RCC’s MT program has 100 percent success rate
Even in the current tough economic times, useful skills are always in demand. A dual-enrollment program in the marine trades, offered to area high school students by Rappahannock Community College at both campuses (classroom space generously provided in Warsaw by the Northern Neck Technical Center), has just completed its third year on a high note. Every one of the eight students who graduated from the program in June 2009 has passed the American Boat and Yacht Council national post-secondary exam in marine trades.
Three of these students have already found employment. Eric Bishop of Westmoreland County is an independent contractor in Florida; Jason King, also of Westmoreland, has joined his family’s business of restoring boats and automobiles; and Zach Sapp of Lancaster is working at Regent Point Marina in Topping.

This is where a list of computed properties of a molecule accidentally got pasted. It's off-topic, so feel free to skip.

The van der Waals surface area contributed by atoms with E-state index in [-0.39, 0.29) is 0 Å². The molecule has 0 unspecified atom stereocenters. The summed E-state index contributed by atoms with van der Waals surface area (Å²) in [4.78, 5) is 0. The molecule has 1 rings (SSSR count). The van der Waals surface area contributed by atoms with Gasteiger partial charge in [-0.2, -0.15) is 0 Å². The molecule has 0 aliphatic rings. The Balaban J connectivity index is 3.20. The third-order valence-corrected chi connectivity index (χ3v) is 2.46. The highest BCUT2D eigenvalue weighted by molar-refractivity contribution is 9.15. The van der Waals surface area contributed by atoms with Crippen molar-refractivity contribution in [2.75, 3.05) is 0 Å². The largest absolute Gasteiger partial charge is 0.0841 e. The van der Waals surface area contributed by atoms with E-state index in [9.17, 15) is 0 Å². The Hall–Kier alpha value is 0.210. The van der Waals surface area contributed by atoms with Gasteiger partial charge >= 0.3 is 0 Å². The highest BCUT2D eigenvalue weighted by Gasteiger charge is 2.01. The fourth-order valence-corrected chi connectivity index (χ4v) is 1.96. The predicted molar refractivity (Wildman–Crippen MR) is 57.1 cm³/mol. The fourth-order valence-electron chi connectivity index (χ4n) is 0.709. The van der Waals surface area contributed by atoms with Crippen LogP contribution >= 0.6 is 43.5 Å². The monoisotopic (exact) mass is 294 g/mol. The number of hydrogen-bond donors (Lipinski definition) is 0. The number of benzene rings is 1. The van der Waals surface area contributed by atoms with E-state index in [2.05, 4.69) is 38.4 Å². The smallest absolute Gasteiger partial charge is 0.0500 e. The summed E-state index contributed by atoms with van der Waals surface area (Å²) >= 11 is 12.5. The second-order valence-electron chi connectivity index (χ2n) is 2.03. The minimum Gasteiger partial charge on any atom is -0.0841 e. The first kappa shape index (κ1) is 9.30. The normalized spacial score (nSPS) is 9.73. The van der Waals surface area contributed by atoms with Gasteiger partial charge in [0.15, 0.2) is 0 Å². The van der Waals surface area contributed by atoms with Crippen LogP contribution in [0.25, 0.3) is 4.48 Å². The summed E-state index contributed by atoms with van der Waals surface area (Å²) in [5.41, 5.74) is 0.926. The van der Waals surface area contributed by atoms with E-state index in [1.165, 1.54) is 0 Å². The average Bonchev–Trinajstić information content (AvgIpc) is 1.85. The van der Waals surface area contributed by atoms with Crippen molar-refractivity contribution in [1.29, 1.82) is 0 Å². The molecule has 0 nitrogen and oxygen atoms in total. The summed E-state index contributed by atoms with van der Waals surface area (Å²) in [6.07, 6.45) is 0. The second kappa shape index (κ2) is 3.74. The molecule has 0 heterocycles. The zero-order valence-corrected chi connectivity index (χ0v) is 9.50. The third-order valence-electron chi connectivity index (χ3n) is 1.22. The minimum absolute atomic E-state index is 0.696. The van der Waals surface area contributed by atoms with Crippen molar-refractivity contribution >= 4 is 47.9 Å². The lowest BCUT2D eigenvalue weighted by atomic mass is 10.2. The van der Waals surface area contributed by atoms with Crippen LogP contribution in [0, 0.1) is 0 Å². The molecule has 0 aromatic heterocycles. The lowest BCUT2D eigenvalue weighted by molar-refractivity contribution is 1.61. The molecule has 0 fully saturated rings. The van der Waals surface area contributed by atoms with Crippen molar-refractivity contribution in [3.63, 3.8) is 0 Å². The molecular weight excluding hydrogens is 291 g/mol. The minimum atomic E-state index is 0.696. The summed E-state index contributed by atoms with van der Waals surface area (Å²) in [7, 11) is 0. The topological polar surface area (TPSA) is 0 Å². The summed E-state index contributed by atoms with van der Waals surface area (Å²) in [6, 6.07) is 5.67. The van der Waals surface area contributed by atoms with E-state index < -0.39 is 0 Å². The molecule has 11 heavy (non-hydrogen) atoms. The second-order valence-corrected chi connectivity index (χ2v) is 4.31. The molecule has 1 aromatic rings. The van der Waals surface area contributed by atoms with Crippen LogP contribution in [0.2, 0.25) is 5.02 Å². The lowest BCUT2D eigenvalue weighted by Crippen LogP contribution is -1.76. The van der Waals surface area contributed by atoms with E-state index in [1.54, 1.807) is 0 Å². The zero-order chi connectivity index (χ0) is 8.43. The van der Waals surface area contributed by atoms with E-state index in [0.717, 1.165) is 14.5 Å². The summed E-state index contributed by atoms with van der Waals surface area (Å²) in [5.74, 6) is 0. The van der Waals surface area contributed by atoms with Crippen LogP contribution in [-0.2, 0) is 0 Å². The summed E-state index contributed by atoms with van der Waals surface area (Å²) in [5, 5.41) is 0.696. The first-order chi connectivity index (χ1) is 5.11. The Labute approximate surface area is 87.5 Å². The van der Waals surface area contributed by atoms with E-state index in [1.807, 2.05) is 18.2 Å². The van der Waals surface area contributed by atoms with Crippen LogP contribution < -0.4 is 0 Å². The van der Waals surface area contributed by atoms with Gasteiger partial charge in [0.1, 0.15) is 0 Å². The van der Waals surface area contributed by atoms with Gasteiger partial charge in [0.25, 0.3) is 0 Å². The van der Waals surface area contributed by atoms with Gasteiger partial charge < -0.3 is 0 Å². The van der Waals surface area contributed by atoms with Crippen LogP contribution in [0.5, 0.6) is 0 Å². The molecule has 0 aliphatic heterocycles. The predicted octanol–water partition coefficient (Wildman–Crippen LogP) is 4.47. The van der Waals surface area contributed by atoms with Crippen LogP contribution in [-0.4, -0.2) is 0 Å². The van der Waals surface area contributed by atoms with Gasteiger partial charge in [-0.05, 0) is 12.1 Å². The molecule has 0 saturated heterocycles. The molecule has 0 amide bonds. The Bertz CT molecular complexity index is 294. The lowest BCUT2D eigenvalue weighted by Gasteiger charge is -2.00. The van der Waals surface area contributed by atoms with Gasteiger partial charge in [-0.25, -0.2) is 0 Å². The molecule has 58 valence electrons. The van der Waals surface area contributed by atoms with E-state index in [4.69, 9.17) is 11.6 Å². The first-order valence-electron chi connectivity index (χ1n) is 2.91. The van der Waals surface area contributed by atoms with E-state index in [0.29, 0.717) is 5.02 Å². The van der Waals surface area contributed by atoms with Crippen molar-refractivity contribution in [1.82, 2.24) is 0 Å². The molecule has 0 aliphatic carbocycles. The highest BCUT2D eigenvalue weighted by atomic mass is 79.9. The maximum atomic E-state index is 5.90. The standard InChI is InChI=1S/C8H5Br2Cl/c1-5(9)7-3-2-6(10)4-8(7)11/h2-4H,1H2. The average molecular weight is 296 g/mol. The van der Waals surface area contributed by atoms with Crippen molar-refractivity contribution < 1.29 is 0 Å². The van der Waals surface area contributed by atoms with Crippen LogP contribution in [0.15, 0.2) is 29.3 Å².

Three have opted for additional schooling: Laine Alles of Westmoreland will continue his participation in the program as an independent-study student learning marine trades service management, and plans next to study marine engineering at a four-year college; and Emory Haynie and Sebastian Harding of Northumberland will enter the marine trades program at WyoTech in Daytona Beach.
Of the remaining two, Sam Kilman of Richmond County is about to set off on his two-year Mormon mission trip, after which he plans to return here and enter the marine trades field; and Robbie Belfield, also of Richmond County, is considering military service.
Seven students have completed the first year of the two-year course, and with the exception of one who has moved out of the state, all of them are returning for the second year. Two have already gained employment in the marine trades: Tyler Dufour of Essex works for Garrett’s Marina, and Wade Hudson of Richmond County is a waterman who owns and operates his own seafood business.
Also, Chelsea Stewart of Essex County has been accepted to study at the Marine Mechanical Institute in Florida when she graduates from the RCC program.
“The accomplishments of these students,” said course instructor Rusty Bragg, “are a testimony to their personal drive to succeed.”